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Business Intelligence Systems

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1 Business Intelligence Systems
Chapter 9 Business Intelligence Systems This chapter considers applications of business intelligence systems that use employee knowledge, organizational data and purchased external data.

2 Study Questions Q1: How do organizations use business intelligence (BI) systems? Q2: What are the three primary activities in the BI process? Q3: How do organizations use data warehouses and data marts to acquire data? Q4: What are three techniques for processing BI data? Q5: What are the alternatives for publishing BI? Chapter begins by summarizing reasons organizations use business intelligence. Then, it describes three basic activities in business intelligence process and illustrates those activities using GearUp. Next, are discussions of data warehouses, data marts, data mining and knowledge management applications, followed by alternatives for publishing BI results.

3 Business Intelligence
Business intelligence (BI) mainly refers to computer-based techniques used in identifying, extracting, and analyzing business data. BI technologies - Online analytical processing (OLAP), analytics, data mining, process mining, complex event processing, business performance management, benchmarking, text mining, in-memory computing. Purpose of BI - provide historical, current and predictive views of business operations. OLAP: an approach to swiftly answer multi-dimensional analytical (MDA) queries. Mostly used for various reporting, budgeting and forecasting. MOLAP, ROLAP, HOLAP. (Microsoft analysis services, Oracle Hyperion solutions, SAP Business Objects, etc.) XML for Analysis vs. SQL Analytics: the discovery and communication of meaningful patterns in data (i.e., web clickstream analysis). There are descriptive, predictive (a variety of statistical techniques from modeling, machine learning, data mining and game theory that analyze current and historical facts to make predictions), prescriptive analytics (automatically synthesizes big data, mathematical sciences, business rules, and machine learning to make predictions and then suggests decision options) Data mining: the process that attempts to discover patterns in large data sets. Process mining: a process management technique that allows for the analysis of business processes based on event logs. for discovering process, control, data, organizational, and social structures from event logs.[ Complex Event processing: a method of tracking and analyzing (processing) streams of information (data) about things that happen (events), to identify opportunities and threats to a firm. Business performance management: a set of management and analytic processes that enable the management of an organization's performance to achieve one or more pre-selected goals. Benchmarking: the process of comparing one's business processes and performance metrics to industry bests or best practices from other industries. Text mining: the process of deriving high-quality information from text, typically derived through means such as statistical pattern learning (i.e., mining customer WOMs, customer discussions in an online community, in social media, etc.)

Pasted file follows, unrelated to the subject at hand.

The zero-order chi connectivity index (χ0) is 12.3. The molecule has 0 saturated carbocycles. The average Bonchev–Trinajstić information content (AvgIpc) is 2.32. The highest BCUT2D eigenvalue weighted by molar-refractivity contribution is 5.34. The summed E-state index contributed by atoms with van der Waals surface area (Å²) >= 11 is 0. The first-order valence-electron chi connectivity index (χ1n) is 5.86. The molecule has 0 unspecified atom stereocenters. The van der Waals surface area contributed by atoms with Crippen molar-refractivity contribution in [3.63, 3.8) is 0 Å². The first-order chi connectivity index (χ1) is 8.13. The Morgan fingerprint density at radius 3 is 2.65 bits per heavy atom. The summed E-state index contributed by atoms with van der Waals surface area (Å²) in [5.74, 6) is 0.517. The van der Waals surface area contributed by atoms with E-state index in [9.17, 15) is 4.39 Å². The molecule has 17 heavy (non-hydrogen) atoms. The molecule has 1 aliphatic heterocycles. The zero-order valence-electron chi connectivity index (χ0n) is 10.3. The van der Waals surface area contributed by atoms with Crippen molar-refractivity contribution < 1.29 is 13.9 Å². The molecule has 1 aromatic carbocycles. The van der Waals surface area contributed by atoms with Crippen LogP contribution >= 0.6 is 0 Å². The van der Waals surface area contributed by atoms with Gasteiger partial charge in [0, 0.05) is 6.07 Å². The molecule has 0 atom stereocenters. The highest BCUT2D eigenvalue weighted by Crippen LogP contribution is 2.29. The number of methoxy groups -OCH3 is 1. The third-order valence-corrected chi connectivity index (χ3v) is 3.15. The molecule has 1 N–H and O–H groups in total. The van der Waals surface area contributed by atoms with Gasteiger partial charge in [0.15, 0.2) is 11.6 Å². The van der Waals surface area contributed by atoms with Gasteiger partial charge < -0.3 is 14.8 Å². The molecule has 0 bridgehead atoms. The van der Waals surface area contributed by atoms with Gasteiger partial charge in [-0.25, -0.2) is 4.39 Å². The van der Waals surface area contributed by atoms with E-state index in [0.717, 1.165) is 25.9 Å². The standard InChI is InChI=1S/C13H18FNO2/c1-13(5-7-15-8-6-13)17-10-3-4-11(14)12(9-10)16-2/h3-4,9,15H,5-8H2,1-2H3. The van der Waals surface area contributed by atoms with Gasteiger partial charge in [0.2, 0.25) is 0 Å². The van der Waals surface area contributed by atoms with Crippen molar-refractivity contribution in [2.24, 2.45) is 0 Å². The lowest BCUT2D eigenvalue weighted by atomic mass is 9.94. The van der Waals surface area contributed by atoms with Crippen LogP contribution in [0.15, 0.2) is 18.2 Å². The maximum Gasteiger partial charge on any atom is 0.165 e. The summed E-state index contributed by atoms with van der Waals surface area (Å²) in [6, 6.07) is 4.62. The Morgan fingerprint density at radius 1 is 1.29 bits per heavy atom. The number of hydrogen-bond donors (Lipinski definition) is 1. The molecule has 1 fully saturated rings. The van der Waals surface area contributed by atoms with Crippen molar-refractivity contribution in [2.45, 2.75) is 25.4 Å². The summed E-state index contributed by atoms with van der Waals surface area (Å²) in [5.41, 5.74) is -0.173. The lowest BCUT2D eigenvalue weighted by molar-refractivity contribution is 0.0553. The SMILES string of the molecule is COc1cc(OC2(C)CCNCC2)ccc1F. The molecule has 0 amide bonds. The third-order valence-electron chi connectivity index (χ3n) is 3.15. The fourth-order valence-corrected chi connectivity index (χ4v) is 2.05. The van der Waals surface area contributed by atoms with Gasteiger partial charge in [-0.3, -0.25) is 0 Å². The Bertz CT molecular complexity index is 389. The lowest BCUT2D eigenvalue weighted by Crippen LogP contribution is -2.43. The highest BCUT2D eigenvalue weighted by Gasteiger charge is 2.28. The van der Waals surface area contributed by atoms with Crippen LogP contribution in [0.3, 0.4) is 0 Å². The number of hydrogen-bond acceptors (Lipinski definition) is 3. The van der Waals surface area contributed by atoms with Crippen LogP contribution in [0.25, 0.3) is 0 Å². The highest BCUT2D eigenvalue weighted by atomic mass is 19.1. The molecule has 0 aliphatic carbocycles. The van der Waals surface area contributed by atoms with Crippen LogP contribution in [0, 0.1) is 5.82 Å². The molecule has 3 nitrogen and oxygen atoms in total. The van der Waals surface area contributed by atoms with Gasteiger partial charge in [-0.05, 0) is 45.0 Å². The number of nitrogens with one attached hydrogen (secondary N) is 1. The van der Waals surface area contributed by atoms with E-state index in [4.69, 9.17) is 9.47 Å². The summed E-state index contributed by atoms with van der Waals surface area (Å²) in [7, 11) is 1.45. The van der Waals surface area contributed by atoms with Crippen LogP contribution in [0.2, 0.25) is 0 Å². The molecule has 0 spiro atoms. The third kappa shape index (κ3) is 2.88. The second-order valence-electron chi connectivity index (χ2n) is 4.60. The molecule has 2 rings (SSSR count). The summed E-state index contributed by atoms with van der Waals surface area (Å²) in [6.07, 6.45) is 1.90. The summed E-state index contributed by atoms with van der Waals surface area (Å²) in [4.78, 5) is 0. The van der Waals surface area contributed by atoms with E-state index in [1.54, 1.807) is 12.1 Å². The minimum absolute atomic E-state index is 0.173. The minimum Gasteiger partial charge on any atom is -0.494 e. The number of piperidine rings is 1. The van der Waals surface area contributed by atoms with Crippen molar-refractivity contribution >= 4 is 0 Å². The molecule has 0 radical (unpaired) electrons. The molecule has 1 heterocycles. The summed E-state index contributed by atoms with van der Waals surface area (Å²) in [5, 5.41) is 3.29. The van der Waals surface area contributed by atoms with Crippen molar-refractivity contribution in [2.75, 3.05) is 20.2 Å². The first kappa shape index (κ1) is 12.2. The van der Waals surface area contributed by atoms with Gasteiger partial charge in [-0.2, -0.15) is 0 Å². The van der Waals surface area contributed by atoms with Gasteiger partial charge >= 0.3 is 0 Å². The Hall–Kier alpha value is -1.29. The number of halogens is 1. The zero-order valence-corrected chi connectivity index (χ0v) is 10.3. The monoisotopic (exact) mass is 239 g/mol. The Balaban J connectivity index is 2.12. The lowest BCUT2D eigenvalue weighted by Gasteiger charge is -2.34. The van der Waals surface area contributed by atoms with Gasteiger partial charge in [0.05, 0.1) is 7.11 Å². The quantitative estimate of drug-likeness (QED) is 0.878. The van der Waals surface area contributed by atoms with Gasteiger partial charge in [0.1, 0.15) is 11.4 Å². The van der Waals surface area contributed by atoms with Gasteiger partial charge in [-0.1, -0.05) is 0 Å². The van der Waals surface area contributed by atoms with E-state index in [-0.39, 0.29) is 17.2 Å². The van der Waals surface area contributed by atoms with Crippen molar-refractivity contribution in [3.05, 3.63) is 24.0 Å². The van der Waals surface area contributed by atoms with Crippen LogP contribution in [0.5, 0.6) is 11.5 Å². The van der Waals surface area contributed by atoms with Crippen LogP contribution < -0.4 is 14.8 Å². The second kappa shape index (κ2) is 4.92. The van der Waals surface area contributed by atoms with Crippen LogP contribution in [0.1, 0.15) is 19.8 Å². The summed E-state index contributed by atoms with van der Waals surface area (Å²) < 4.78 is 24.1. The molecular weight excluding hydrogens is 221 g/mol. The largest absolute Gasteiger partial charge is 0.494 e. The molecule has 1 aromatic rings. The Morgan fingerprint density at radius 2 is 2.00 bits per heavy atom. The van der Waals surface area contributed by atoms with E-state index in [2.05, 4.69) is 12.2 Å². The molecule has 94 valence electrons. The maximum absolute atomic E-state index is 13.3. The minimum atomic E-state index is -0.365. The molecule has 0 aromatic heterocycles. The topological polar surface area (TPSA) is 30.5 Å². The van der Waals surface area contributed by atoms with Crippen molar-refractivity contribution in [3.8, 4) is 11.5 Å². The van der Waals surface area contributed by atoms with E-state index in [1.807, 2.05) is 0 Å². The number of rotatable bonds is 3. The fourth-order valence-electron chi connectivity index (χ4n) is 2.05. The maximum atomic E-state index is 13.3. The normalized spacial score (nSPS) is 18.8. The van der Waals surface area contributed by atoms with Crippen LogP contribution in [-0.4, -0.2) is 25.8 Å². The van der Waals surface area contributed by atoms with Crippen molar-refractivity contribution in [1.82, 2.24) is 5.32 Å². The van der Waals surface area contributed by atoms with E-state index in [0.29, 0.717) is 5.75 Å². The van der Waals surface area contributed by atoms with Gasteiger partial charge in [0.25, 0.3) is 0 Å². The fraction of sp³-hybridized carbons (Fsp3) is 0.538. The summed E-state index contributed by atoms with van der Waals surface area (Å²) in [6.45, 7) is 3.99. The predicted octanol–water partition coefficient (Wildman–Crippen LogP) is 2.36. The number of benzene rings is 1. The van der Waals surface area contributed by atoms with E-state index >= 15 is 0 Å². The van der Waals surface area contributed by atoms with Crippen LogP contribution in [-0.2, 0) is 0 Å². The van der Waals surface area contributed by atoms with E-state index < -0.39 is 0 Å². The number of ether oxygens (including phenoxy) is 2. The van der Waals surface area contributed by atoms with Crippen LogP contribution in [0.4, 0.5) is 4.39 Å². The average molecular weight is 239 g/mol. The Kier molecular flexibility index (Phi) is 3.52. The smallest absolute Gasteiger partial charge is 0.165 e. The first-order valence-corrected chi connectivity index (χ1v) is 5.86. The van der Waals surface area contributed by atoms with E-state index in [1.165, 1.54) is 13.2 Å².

4 Q1: How Do Organizations Use Business Intelligence (BI) Systems?
Business intelligence systems are information systems that process operational and other data to identify patterns, relationships, and trends for use by business professionals and other knowledge workers. Five standard IS components of BI systems: hardware, software, data, procedures, and people.

5 Example Uses of Business Intelligence
Note the hierarchical nature of these tasks. Business intelligence is used for all four of the collaborative tasks described in Chapter 2.

6 Q2: What Are the Three Primary Activities in the BI Process?
> Publish results: The process of delivering business intelligence to the knowledge workers who need it. Push publishing delivers BI according to a schedule, or as a result of an event or particular data condition without any request from users. Pull publishing requires users to request BI results.

7 Using BI for Problem-solving at GearUp: Process and Potential Problems
Obtain commitment from vendor Run sales event Sells as many items as it can Order amount actually sold Receive partial order and damaged items If received less than ordered, ship partial order to customers Some customers cancel orders

8 Tables Used for BI Analysis at GearUp
Top section shows three of tables in GearUp’s operational database used to produce the data extract. Lucas uses these data to create Item_Shipped, Item_Not_ Shipped, and Quantity_Received tables. Addison summed quantities from tables to create Item_Summary_Data table.

9 Extract of the Item_Summary Table
To discriminate between orders lost to damage and those lost to cancellations, GearUp computes TotalCancelled, but it must do so indirectly.

10 Lost Sales Summary Report
To determine the extent of sales lost due to short shipments or damage, Addison created an Access report (Figure 9-6) to sum data from the Item_Summary_Data table The extract of ITEM_SUMMARY Table is shown in Lost_Sales_Summary. From this report, vendors 5000 and 2000 have never had a shortage or quality problem. Vendor 4000 has a modest problem, vendors 1000 and 3000 have caused numerous lost sales, either due to shortages or damaged goods. 55.5% of sales of vendor 3000’s items have been lost (19,450/35,000).